The murder of Jordanian author Nahed Hattar

The same stinking swamp

There′s not much to choose between the IS terrorist who recently gunned down the Islam-critical author Nahed Hattar in Amman and those who murdered Chokri Belaid and Mohamed Brahmi in Tunisia. These murders are the result of the Islamist mobilisation against all those who think differently or have a different political standpoint. By Khaled Hroub

When the hatred that the ideologues of IS (″Daesh″) spread in our Arab societies exceeds a specific quantity in certain individuals, it erupts into violence and murder. The rotten fruit of the Daesh ideology (which can be found in Sunnis just as it can in Shias) informs the thought of violent criminals, who seek out unarmed people with divergent opinions and commit acts of supposed heroism against them.

And this incitement to hatred begins in the classroom. Through school curricula that teach little ones to divide the world into Muslims and unbelievers, friends and enemies. Anyone who doesn′t believe me can go and look at the curricula for themselves. They are the perfect preparation for armed fighting a la Daesh.

An hysterical Islamisation of society is also being carried out by Salafist propagandists: self-appointed judges over other people′s thoughts, conscience and beliefs, who class people as either believers or evil-doers. This has gone so far that they have even started to classify some species of animal in this way. I recently learned on a TV fatwa show that a species of fish had been declared morally reprehensible on account of its behaviour. Unfortunately, the honourable sheik didn′t say whether we should now give these fish a thorough whipping before we devour them, or if we are not allowed to eat them at all from now on.

In the jihadist wake

Unfortunately people are also recruiting followers of the Daesh ideology from the pulpits of many mosques. A lot of Friday preachers rail against unbelieving criminals like Christians, Jews, Communists, secularists, nationalist Shias and anything else that catches the esteemed preacher′s attention.

And every week these imams preach to millions of Muslims, most of whom have no experience of a modern, pluralist society. In the 21st century, they are listening to quotations from yellowing books from the period of Muslim decline in the Middle Ages. They waver between consternation and silence. But many people take what they hear as the absolute truth, particularly those who still remember their religious education at school and are presented with the same views by television broadcasters, who have fallen for the Daesh way of thinking and fill the ether with it.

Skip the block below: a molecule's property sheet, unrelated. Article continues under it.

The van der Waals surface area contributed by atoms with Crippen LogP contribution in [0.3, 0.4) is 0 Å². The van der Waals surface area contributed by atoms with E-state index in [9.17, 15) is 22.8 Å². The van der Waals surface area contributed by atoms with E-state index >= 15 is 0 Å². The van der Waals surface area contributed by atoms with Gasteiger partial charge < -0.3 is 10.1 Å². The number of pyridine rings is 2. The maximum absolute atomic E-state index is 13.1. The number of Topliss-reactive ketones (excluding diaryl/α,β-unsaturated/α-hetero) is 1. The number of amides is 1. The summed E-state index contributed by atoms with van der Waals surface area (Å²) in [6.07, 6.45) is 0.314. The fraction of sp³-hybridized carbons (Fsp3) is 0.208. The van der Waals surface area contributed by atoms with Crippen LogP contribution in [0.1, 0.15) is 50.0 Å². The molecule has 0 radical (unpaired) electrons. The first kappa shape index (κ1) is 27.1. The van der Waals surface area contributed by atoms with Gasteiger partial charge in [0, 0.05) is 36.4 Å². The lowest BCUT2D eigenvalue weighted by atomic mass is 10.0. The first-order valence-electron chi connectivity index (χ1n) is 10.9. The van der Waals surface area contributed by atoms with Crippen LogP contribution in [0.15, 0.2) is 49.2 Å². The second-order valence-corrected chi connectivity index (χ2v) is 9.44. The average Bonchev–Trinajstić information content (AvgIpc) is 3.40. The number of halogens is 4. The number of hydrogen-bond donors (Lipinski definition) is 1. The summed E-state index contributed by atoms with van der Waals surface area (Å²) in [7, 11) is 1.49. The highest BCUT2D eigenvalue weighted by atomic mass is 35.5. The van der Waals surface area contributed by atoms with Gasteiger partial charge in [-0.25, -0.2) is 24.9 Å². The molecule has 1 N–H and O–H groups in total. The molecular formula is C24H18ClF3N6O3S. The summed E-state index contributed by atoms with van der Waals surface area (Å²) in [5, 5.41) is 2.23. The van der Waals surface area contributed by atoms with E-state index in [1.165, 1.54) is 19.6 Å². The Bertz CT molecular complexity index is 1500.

The attempts to justify the cowardly murder of Nahed Hattar are almost as despicable as the murder itself: Hatar insulted God, he did this and said that and so he himself is responsible for his fate. The internet is so full of readers′ comments justifying his murder that you could make an academic study of them.

The ″Daeshisation″ of society

Journalist and media expert Khaled Hroub (photo: Northwestern University, Qatar)
The journalist and media expert Khaled Hroub used to be director of the Cambridge Arab Media Project at Cambridge University. He is one of the most important opinion-leaders in the Arab world. These days he is as a consultant with the Oxford Research Group′s (ORG) Middle East Programme

This shows us how after fifty years of raw Islamisation and radicalisation, which have broken everything beautiful in us, Daesh has started to take hold in our societies. Anyone who says that Hatar challenged the radicals himself is missing something fundamental; namely that it is the job of the state and the judiciary to punish someone like Hatar – or not – and not the job of some crackpot or IS follower who claims he has to protect his religion by doing away with anyone he doesn′t like.

And why is no one hurrying to defend the reputation of Islam, which has come to stand for bloodshed and beheadings all over the world? Why are the people who are supposedly defending the ″culture and faith of the Jordanian people″ not upset that Jordan is now also being connected with the ideology of IS and that this once promising, civilised country no longer allows divergent voices to be heard?

This is not a question of whether you agreed with Nahid Hatar′s opinions. Rather, however provocative it may sound to some, we need to say loud and clear that the IS thinking in us, in our education system, in the press and in our mosques and also among many politicians, is enemy number one! Stamping out its philosophy and rescuing our societies from it has to be right at the top of our agenda. Justifications and whitewashes, by contrast, just mean we will continue to breathe in this ideology and permit more and more death and destruction, as well as damage to our souls. 

Defamation and denunciation

A few days ago I read the Facebook comments on two TV programmes: one featuring a female Arab singer and the other a documentary about Sufi ceremonies. The aggressive incitement to hatred in both cases made me shudder both inwardly and physically.

The curses and threats spat out on the Internet against the singer and the Sufis show one thing above all: all these jihadist commenters lack is a weapon and the chance to get close to the person they are vilifying, in order to kill them. The difference between Daesh′s theory and its brutish practice is simply whether one has access to weapons.

Both variants of the IS ideology rest on a foundation of denunciation and feed from the same stinking swamp. It is thus the task of our societies and of the silent masses to ask themselves: how many singers have put on an explosive belt and blown themselves up in a crowd of peaceful civilians?

Khaled Hroub

© 2012

Translated from the German by Ruth Martin

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